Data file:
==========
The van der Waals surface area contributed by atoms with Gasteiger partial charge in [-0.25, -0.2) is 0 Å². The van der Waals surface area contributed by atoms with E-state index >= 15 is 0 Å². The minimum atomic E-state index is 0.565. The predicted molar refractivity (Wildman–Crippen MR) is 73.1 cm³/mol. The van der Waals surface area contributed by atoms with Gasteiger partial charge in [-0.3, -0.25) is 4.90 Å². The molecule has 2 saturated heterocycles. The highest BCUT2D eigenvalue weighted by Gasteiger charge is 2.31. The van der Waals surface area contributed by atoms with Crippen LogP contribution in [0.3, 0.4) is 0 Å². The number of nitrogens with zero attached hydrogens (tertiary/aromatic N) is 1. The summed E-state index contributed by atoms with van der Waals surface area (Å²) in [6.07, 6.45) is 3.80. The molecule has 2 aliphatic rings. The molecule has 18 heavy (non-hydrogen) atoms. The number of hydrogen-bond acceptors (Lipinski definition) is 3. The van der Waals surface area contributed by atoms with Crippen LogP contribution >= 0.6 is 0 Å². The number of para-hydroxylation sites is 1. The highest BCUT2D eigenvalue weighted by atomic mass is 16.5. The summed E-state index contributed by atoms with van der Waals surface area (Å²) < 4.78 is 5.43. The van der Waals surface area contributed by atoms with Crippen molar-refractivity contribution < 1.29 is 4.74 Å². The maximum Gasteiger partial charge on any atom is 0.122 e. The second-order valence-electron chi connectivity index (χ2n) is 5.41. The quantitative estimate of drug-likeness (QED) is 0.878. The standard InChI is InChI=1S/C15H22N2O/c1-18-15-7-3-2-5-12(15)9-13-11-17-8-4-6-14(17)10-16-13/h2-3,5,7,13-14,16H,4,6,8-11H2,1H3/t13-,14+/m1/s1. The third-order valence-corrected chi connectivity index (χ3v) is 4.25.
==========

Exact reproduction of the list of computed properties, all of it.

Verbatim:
The van der Waals surface area contributed by atoms with Gasteiger partial charge in [-0.25, -0.2) is 0 Å². The van der Waals surface area contributed by atoms with E-state index >= 15 is 0 Å². The minimum atomic E-state index is 0.565. The predicted molar refractivity (Wildman–Crippen MR) is 73.1 cm³/mol. The van der Waals surface area contributed by atoms with Gasteiger partial charge in [-0.3, -0.25) is 4.90 Å². The molecule has 2 saturated heterocycles. The highest BCUT2D eigenvalue weighted by Gasteiger charge is 2.31. The van der Waals surface area contributed by atoms with Crippen LogP contribution in [0.3, 0.4) is 0 Å². The number of nitrogens with zero attached hydrogens (tertiary/aromatic N) is 1. The summed E-state index contributed by atoms with van der Waals surface area (Å²) in [6.07, 6.45) is 3.80. The molecule has 2 aliphatic rings. The molecule has 18 heavy (non-hydrogen) atoms. The number of hydrogen-bond acceptors (Lipinski definition) is 3. The van der Waals surface area contributed by atoms with Crippen LogP contribution >= 0.6 is 0 Å². The number of para-hydroxylation sites is 1. The highest BCUT2D eigenvalue weighted by atomic mass is 16.5. The summed E-state index contributed by atoms with van der Waals surface area (Å²) < 4.78 is 5.43. The van der Waals surface area contributed by atoms with Crippen molar-refractivity contribution < 1.29 is 4.74 Å². The maximum Gasteiger partial charge on any atom is 0.122 e. The second-order valence-electron chi connectivity index (χ2n) is 5.41. The quantitative estimate of drug-likeness (QED) is 0.878. The standard InChI is InChI=1S/C15H22N2O/c1-18-15-7-3-2-5-12(15)9-13-11-17-8-4-6-14(17)10-16-13/h2-3,5,7,13-14,16H,4,6,8-11H2,1H3/t13-,14+/m1/s1. The third-order valence-corrected chi connectivity index (χ3v) is 4.25.